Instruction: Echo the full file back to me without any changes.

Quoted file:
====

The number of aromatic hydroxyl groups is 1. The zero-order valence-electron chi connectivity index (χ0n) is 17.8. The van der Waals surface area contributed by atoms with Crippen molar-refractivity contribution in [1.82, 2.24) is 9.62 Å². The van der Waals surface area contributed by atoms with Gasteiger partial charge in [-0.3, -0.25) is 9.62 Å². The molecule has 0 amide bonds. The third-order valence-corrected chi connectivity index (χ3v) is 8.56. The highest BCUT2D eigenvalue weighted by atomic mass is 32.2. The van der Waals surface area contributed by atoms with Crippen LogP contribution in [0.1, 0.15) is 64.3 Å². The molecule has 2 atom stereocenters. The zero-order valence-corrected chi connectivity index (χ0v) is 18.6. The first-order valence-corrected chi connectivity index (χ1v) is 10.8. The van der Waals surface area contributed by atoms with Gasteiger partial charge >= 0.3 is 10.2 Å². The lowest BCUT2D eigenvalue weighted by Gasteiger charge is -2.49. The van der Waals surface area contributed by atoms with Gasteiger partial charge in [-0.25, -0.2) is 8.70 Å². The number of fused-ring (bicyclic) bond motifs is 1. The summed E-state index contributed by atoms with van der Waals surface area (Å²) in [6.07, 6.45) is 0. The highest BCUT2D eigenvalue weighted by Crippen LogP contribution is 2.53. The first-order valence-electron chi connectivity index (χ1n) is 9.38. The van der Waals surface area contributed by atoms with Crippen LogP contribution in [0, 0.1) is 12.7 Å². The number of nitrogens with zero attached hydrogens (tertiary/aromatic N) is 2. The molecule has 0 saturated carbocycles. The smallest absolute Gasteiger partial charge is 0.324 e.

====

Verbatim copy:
The number of aromatic hydroxyl groups is 1. The zero-order valence-electron chi connectivity index (χ0n) is 17.8. The van der Waals surface area contributed by atoms with Crippen molar-refractivity contribution in [1.82, 2.24) is 9.62 Å². The van der Waals surface area contributed by atoms with Gasteiger partial charge in [-0.3, -0.25) is 9.62 Å². The molecule has 0 amide bonds. The third-order valence-corrected chi connectivity index (χ3v) is 8.56. The highest BCUT2D eigenvalue weighted by atomic mass is 32.2. The van der Waals surface area contributed by atoms with Crippen LogP contribution in [0.1, 0.15) is 64.3 Å². The molecule has 2 atom stereocenters. The zero-order valence-corrected chi connectivity index (χ0v) is 18.6. The first-order valence-corrected chi connectivity index (χ1v) is 10.8. The van der Waals surface area contributed by atoms with Gasteiger partial charge >= 0.3 is 10.2 Å². The lowest BCUT2D eigenvalue weighted by Gasteiger charge is -2.49. The van der Waals surface area contributed by atoms with Gasteiger partial charge in [-0.25, -0.2) is 8.70 Å². The number of fused-ring (bicyclic) bond motifs is 1. The summed E-state index contributed by atoms with van der Waals surface area (Å²) in [6.07, 6.45) is 0. The highest BCUT2D eigenvalue weighted by Crippen LogP contribution is 2.53. The first-order valence-electron chi connectivity index (χ1n) is 9.38. The van der Waals surface area contributed by atoms with Crippen LogP contribution in [0, 0.1) is 12.7 Å². The number of nitrogens with zero attached hydrogens (tertiary/aromatic N) is 2. The molecule has 0 saturated carbocycles. The smallest absolute Gasteiger partial charge is 0.324 e.